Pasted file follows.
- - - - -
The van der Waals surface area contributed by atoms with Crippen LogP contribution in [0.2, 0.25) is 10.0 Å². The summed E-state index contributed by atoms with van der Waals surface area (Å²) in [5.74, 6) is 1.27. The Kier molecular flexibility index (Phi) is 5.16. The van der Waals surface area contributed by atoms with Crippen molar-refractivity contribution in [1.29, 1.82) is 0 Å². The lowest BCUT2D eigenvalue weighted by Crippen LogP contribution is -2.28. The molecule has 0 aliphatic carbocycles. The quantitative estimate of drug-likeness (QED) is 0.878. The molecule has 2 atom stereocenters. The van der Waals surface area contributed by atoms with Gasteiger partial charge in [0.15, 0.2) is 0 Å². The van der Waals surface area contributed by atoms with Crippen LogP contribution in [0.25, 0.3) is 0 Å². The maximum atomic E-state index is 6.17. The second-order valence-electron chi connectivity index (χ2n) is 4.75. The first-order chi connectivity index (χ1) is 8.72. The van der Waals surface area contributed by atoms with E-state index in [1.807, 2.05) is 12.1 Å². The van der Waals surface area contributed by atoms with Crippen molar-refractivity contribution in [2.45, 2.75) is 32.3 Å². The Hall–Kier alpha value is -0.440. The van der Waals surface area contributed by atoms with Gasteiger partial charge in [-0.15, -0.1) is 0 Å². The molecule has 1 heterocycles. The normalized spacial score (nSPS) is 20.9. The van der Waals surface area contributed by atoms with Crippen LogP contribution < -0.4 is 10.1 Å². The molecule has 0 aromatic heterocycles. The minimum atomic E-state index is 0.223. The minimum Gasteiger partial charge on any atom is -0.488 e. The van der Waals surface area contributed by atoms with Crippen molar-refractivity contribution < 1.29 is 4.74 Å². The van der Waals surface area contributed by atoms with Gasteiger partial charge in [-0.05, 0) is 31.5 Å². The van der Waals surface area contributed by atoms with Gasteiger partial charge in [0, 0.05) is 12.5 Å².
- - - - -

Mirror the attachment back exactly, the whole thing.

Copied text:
The van der Waals surface area contributed by atoms with Crippen LogP contribution in [0.2, 0.25) is 10.0 Å². The summed E-state index contributed by atoms with van der Waals surface area (Å²) in [5.74, 6) is 1.27. The Kier molecular flexibility index (Phi) is 5.16. The van der Waals surface area contributed by atoms with Crippen molar-refractivity contribution in [1.29, 1.82) is 0 Å². The lowest BCUT2D eigenvalue weighted by Crippen LogP contribution is -2.28. The molecule has 0 aliphatic carbocycles. The quantitative estimate of drug-likeness (QED) is 0.878. The molecule has 2 atom stereocenters. The van der Waals surface area contributed by atoms with Gasteiger partial charge in [0.15, 0.2) is 0 Å². The van der Waals surface area contributed by atoms with Crippen LogP contribution in [0.25, 0.3) is 0 Å². The maximum atomic E-state index is 6.17. The second-order valence-electron chi connectivity index (χ2n) is 4.75. The first-order chi connectivity index (χ1) is 8.72. The van der Waals surface area contributed by atoms with E-state index in [1.807, 2.05) is 12.1 Å². The van der Waals surface area contributed by atoms with Crippen molar-refractivity contribution in [2.45, 2.75) is 32.3 Å². The Hall–Kier alpha value is -0.440. The van der Waals surface area contributed by atoms with Gasteiger partial charge in [-0.15, -0.1) is 0 Å². The molecule has 1 heterocycles. The normalized spacial score (nSPS) is 20.9. The van der Waals surface area contributed by atoms with Crippen LogP contribution < -0.4 is 10.1 Å². The molecule has 0 aromatic heterocycles. The minimum atomic E-state index is 0.223. The minimum Gasteiger partial charge on any atom is -0.488 e. The van der Waals surface area contributed by atoms with Crippen molar-refractivity contribution < 1.29 is 4.74 Å². The van der Waals surface area contributed by atoms with Gasteiger partial charge in [-0.05, 0) is 31.5 Å². The van der Waals surface area contributed by atoms with Gasteiger partial charge in [0, 0.05) is 12.5 Å².